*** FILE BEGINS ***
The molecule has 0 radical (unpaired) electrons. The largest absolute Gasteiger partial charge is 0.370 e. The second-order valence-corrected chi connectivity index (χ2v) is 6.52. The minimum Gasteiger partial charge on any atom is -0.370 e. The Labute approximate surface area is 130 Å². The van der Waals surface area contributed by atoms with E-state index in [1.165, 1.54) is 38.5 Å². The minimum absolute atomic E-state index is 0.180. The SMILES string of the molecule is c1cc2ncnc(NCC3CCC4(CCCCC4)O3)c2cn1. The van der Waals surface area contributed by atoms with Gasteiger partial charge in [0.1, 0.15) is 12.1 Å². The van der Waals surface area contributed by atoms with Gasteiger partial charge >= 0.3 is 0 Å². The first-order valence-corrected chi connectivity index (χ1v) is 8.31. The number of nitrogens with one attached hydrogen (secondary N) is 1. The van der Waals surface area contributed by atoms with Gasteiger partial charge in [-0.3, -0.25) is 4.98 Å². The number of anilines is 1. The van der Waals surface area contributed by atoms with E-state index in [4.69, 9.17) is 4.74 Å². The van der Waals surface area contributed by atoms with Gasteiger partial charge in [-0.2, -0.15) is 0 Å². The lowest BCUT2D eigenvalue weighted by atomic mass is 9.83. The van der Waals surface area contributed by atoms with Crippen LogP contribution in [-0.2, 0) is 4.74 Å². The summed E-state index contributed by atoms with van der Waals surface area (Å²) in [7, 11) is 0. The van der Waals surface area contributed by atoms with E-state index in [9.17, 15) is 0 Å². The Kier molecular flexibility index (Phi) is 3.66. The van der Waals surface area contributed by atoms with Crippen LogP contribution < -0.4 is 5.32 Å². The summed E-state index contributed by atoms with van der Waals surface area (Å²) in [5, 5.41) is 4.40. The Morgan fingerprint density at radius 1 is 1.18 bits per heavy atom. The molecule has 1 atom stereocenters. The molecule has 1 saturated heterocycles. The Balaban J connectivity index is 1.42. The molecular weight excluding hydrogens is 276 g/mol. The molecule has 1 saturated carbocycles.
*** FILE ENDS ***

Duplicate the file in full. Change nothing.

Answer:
The molecule has 0 radical (unpaired) electrons. The largest absolute Gasteiger partial charge is 0.370 e. The second-order valence-corrected chi connectivity index (χ2v) is 6.52. The minimum Gasteiger partial charge on any atom is -0.370 e. The Labute approximate surface area is 130 Å². The van der Waals surface area contributed by atoms with E-state index in [1.165, 1.54) is 38.5 Å². The minimum absolute atomic E-state index is 0.180. The SMILES string of the molecule is c1cc2ncnc(NCC3CCC4(CCCCC4)O3)c2cn1. The van der Waals surface area contributed by atoms with Gasteiger partial charge in [0.1, 0.15) is 12.1 Å². The van der Waals surface area contributed by atoms with Gasteiger partial charge >= 0.3 is 0 Å². The first-order valence-corrected chi connectivity index (χ1v) is 8.31. The number of nitrogens with one attached hydrogen (secondary N) is 1. The van der Waals surface area contributed by atoms with Gasteiger partial charge in [-0.3, -0.25) is 4.98 Å². The number of anilines is 1. The van der Waals surface area contributed by atoms with E-state index in [4.69, 9.17) is 4.74 Å². The van der Waals surface area contributed by atoms with Gasteiger partial charge in [-0.2, -0.15) is 0 Å². The lowest BCUT2D eigenvalue weighted by atomic mass is 9.83. The van der Waals surface area contributed by atoms with Crippen LogP contribution in [-0.2, 0) is 4.74 Å². The summed E-state index contributed by atoms with van der Waals surface area (Å²) in [7, 11) is 0. The van der Waals surface area contributed by atoms with E-state index in [9.17, 15) is 0 Å². The Kier molecular flexibility index (Phi) is 3.66. The van der Waals surface area contributed by atoms with Crippen LogP contribution < -0.4 is 5.32 Å². The summed E-state index contributed by atoms with van der Waals surface area (Å²) in [5, 5.41) is 4.40. The Morgan fingerprint density at radius 1 is 1.18 bits per heavy atom. The molecule has 1 atom stereocenters. The molecule has 1 saturated heterocycles. The Balaban J connectivity index is 1.42. The molecular weight excluding hydrogens is 276 g/mol. The molecule has 1 saturated carbocycles.